‘What was merry Christmas to Scrooge? Out upon merry Christmas! What good had it ever done to him?’ Ebenezer Scrooge is a bad-tempered skinflint who hates Christmas and all it stands for, but a ghostly visitor foretells three apparitions who will thaw Scrooge’s frozen heart. A Christmas Carol has gripped the public imagination since it was first published in 1843, and it is now as much a part of Christmas as mistletoe or plum pudding. This edition reprints the story alongside Dickens’s four other Christmas Books: The Chimes, The Cricket on the Hearth, The Battle of Life, and The Haunted Man. All five stories show Dickens at his unpredictable best, jumbling together comedy and melodrama, genial romance and urgent social satire, in pursuit of his aim ‘to awaken some loving and forbearing thoughts, never out of season in a Christian land’.
There is nothing like a little bit of Christmas cheer in the sea of stress around the holidays and there is nothing better than some Dickens to get me in the mood, as well as the blog snowing again!.
With a mixture of satire, romance, joy and sorrow this collection of short stories hits all the right notes for this time of year and made me feel very seasonal. Which was made even more impressive as I read this whilst dosed up with medicine in bed alternating my attention between these stories, sleep and attempting to watch all ten seasons of Stargate SG1. which I failed to do.
A Christmas Carol needs no introduction, it is wonderful story of redemption and vivid imagery. The thing that surprises me the most is that it is so tightly written, which is something of a novelty compared the authors’ customary sprawling style. It’s the quintessential Christmas story, its themes and timeless feel make this possibly the most flawless short story there is.
After such a timeless story, Dickens is back to his usual long-winded self, which isn’t exactly a criticism but the flow of the first story lacks through the rest of the book which is a shame as parts of these stories could have done with a little preening.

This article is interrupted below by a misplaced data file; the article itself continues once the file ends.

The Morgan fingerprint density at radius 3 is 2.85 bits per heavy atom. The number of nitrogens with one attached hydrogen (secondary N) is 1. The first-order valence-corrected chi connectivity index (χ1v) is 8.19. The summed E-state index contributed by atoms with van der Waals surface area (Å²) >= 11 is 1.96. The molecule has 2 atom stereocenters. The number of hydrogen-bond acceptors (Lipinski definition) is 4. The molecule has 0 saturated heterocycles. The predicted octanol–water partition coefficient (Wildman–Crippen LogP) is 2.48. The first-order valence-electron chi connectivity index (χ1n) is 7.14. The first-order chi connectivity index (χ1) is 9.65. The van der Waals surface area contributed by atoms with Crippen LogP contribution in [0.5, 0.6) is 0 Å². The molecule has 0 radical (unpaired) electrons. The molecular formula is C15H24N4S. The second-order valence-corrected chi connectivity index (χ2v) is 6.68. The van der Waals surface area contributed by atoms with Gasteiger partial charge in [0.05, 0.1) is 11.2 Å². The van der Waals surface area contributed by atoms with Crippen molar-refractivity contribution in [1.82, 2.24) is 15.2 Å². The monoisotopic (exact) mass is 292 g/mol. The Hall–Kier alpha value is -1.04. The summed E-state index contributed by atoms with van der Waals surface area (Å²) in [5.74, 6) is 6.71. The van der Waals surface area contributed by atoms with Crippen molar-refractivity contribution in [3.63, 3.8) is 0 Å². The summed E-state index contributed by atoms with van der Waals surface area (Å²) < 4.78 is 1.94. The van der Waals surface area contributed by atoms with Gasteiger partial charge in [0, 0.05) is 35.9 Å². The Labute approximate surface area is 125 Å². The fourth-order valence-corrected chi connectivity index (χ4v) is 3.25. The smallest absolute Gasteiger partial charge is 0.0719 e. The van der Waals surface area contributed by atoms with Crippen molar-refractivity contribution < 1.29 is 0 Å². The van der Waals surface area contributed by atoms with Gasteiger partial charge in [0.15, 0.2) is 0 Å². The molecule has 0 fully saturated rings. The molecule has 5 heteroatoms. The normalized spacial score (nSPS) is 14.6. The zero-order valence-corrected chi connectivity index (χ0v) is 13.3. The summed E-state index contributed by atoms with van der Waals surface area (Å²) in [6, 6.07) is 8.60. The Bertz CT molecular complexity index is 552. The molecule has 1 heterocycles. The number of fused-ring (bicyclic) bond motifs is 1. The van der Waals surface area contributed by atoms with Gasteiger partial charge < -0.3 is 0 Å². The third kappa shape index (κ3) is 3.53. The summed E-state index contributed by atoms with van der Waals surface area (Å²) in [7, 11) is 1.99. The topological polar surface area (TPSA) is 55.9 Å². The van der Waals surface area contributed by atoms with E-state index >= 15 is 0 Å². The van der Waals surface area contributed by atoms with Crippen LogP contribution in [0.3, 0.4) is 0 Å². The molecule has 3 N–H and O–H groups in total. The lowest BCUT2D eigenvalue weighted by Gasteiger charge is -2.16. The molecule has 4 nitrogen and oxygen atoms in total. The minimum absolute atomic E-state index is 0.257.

The Chimes is by contrast a lot more bleaker for the most part but again aims towards a redemptive message. The snapshots of life in the 1800’s reinforce the social inequalities but don’t let that put you off. The characters are wonderfully formed and of course the chiming bells are ever-present, leaving for an ending that can be interpreted by the reader in his or her own way.
The Cricket on the Hearth is one of those tales which, although containing secrets, misunderstandings, misguided love and a mysterious lodger makes the reader just long for everything to turn out right in the end. Intersecting lives and the troubles of love are a rich vein to mine and as usual it is done in such a warm and rich way that made me smile and enjoy the time I lost in these words.
Those first three stories are the strongest and really had me in the Christmas spirit, I struggled with The Battle of Life which is a pleasant enough love story but has a quite bizarre romantic twist which I found implausible and disappointing. As it is the time for forgiving though, I will fall back on that and show how magnanimous I can be.
The final story, The Haunted Man is a story I retain little remembrance of, perusing the plot summary on Wikipedia (I read these stories three years ago I should point out) to remind myself, I am bewildered to not remember anything about it. Perhaps I will have a reread one of these Decembers in the future give you a thorough review, that’ll be a treat for another year.
The book is worth it for A Christmas Carol alone, The Chimes and Cricket are wonderfully complementary stories as well with the final two bringing you a little more Dickens and for one of the finest authors of all time that can’t be a bad thing.